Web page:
News & Insights
Holiday for Stocks
The winter season so far is certainly a holiday from the jagged two steps forward one step back pattern of 2004-2005. The 14% return of the S&P 500 in 2006 was the best since 2003. As our quarterly notes reveal we remained primarily defensive on the market as a whole until last summer. In our summer note we indicated that despite slowing profits, a tightening interest rate environment and a sanguine attitude on the part of investors, we were becoming more constructive on the stock market. As support for our melting skepticism we cited the markets’ modest valuation, falling energy prices and the anticipation of easing by the Federal Reserve as reasons to go from cautious to neutral on stocks.
Before we get too carried away with our successful market call on stocks, we need to add some comment about the “quality bias” in our U.S. portfolio. We have been saying since 2004 that a rotation into high-quality growth stocks (such as those that dominate our U.S. portfolio) would provide the catalyst for index beating performance. Except for a brief moment in the fall, the lower quality stories continued to lead the quality ones, reflecting an investor “risk appetite” that was more carnivorous than we believe appropriate. The S&P was up approximately 14% in 2006, while the Russell 1000 Growth Index (dominated by large cap quality shares) was up only about 9%. Encouragingly, some quality names such as Cisco, Microsoft, Sigma-Aldrich, G.E. and Sysco all posted solid gains.
We continue to believe that high quality U.S. growth shares are among the most attractively priced asset classes and deserve an emphasis within a portfolio. Again, as in the past three years, allocations to small-cap and international shares lifted the returns of diversified portfolios.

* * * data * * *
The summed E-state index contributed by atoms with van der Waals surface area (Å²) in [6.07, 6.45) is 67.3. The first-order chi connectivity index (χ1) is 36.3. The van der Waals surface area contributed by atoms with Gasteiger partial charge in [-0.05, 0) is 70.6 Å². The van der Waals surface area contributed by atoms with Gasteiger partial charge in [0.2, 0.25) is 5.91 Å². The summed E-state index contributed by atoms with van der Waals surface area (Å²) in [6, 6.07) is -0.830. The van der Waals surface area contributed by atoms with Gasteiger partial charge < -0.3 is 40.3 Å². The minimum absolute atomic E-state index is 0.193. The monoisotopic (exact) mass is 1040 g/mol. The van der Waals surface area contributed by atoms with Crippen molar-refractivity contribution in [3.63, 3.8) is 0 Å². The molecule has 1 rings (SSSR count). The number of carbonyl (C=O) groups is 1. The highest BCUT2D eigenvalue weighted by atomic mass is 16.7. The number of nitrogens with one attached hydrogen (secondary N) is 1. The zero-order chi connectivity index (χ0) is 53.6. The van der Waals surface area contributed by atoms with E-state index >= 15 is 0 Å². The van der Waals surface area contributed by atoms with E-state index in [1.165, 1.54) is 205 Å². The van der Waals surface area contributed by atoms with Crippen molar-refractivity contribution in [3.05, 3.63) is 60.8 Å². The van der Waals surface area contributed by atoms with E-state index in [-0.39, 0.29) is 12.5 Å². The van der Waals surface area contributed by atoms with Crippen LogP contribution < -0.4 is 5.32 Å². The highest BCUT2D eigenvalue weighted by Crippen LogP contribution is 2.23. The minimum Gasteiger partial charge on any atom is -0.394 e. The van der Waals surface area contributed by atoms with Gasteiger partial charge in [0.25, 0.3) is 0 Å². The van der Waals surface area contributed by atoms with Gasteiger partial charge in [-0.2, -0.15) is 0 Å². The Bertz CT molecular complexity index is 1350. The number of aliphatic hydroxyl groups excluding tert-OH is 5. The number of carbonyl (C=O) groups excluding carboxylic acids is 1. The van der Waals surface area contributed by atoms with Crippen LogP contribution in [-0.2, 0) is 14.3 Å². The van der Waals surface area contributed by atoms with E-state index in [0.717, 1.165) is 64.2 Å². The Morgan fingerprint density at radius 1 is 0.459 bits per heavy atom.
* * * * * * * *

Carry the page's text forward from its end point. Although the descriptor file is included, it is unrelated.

Alternative investments in commodities, real estate and natural resources put in a mixed performance with commodities cooling off after the past four years of blistering returns and real estate doing well. Investments in these types of assets still merit consideration because of their role of insulating investors from the effects of inflation.
The environment in 2007 looks benign for stocks. Earnings underlying stocks look generous when compared to the paltry yields available in investment grade bonds. This will likely encourage the managers of pensions and foundations to consider increasing their allocations to stocks, supporting the market. Large cap shares should beat their small cap brethren (if we say it enough we will be right) and the international markets should continue to be attractive.
Bonds in general, and the lower credit tier specifically, look overvalued and so we do not advise being aggressive in fixed income.
The Altavista Investment Team - Winter 2007